I like the simple idea behind this book - love letters can change your life. Thats it; no more analysing text messages, agonising over emails, is that a friendly x or a romantic x? However although I like the main premise of the book I found myself not wanting to read it. As some other reviewers have said the main character Ellie is not particularly likeable, she's having an affair with a married man, she doesn't care about her friends opinions, she's pretty slack at work and very self centred. So far so bad. Yet as often happens with novels with dual storylines it is the historical (or 1960s in this case) story that keeps you reading. In 1960s London Jenny wakes up after a car crash not really remembering much about her life at all, its all very confusing and after a while she questions whether she and her husband Larry have a happy life together. Then she finds a love letter, written to her that she had kept hidden, ransacking the house she finds more but cannot remember the author. Is he still waiting for her, where is he, why hasn't he contacted her since the crash?
Moyes knows how to keep you reading, providing little tastes of the past so that sometimes we are reading Jenny's life after the crash and other times before. Piecing together the story just as she has to and just as Ellie does when she finds the letters 40 years later. There are definite echoes of An Affair to Remember and some scenes are cliched. Yet if the measure of a good novel is was it engrossing - then the answer for me is yes. I wanted to know what happened to Jenny and her lover and her husband, is it the sacharine happy ending or something altogether more bleak?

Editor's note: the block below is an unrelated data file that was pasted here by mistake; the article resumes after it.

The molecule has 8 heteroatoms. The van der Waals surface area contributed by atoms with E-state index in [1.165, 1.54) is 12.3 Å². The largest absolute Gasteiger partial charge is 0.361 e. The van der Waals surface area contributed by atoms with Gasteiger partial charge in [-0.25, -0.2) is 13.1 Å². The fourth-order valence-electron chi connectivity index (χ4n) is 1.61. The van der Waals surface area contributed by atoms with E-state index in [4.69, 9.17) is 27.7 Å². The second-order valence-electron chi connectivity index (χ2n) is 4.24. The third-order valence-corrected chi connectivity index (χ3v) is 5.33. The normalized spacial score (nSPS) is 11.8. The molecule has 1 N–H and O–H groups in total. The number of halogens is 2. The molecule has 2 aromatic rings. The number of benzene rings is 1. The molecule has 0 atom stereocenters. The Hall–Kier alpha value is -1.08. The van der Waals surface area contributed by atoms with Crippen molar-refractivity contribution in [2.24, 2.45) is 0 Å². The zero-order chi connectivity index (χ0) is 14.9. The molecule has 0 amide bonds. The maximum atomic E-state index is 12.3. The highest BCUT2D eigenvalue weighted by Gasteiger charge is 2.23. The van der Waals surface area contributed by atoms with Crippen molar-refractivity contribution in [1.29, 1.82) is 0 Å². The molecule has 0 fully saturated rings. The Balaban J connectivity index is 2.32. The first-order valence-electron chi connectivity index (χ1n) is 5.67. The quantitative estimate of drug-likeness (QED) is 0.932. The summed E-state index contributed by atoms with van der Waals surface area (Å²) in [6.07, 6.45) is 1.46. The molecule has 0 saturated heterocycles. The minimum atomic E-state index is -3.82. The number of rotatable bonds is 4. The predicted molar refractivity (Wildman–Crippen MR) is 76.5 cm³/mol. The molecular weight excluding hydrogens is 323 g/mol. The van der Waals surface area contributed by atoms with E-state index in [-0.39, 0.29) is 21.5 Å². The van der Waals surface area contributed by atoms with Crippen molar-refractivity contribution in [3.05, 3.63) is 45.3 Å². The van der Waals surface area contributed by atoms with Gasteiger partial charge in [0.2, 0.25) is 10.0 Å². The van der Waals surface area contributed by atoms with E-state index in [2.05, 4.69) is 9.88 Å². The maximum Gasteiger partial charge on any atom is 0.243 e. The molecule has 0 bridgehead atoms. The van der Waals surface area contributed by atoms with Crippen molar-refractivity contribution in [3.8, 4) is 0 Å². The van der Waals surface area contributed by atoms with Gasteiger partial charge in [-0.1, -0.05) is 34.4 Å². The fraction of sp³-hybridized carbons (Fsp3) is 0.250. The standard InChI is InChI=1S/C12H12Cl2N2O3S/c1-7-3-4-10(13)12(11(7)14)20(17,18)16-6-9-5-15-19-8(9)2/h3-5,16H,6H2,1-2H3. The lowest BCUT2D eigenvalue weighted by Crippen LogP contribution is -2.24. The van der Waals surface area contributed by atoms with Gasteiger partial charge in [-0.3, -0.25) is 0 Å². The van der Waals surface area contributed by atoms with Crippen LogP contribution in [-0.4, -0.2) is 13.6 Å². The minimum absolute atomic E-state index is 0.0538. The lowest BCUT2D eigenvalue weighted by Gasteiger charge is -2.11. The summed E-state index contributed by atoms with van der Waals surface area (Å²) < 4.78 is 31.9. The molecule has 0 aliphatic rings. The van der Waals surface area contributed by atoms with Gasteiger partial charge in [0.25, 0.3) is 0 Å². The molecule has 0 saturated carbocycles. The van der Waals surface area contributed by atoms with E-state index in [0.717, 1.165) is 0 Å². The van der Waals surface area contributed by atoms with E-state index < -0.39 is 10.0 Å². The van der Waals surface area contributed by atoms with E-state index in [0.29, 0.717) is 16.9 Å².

This certainly won't be everyone's cup of tea, as I didn't think it would be mine, but you may be pleasantly surprised if you give it a try.
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Format: Paperback Verified Purchase
When features writer Ellie stumbles across a love lever from 1960 in the archives of the newspaper she works for, she finds herself inexplicably drawn to the passion and urgency of the words before her, and simply has to discover what became of this pair of lovers.
Flashback to 1960 and a Jennifer Stirling finds herself waking up in hospital following a car crash with no memory of events preceding it. She finds herself simply having to accept the life she is told is hers, that of a high society housewife in a contented marriage; yet something simply doesn't feel right. It is only when she stumbles across the letters from her lover that she starts to put the pieces of her life together and becomes increasingly desparate to find the man who wrote them!
The Last Letter from Your Lover is a beautifully written old-fashioned romance, which draws you in right from the very start and becomes increasingly hard to put down as the story evolves, with all its twists and turns. The majority of the book is set in the 1960s and Moyes recreates the period perfectly, such that the reader becomes quite lost in the society of that time, and such that the parts set in modern day Britain serve as a sharp contrast to the changes that have evolved in the last 40 years. There is indeed a certain nostaliga for a bygone era, the love letters themselves a symbol of something lost, in comparison to the texts and e-mails of modern society.
The story itself is very cleverly constructed, the parts set in the 60s initially switching from Jennifer before and after her accident, such that it shows her trying to solve the identity of her mysterious lover, whilst at the same time the reader is tantalisingly afforded the privilege of flashbacks to the affair.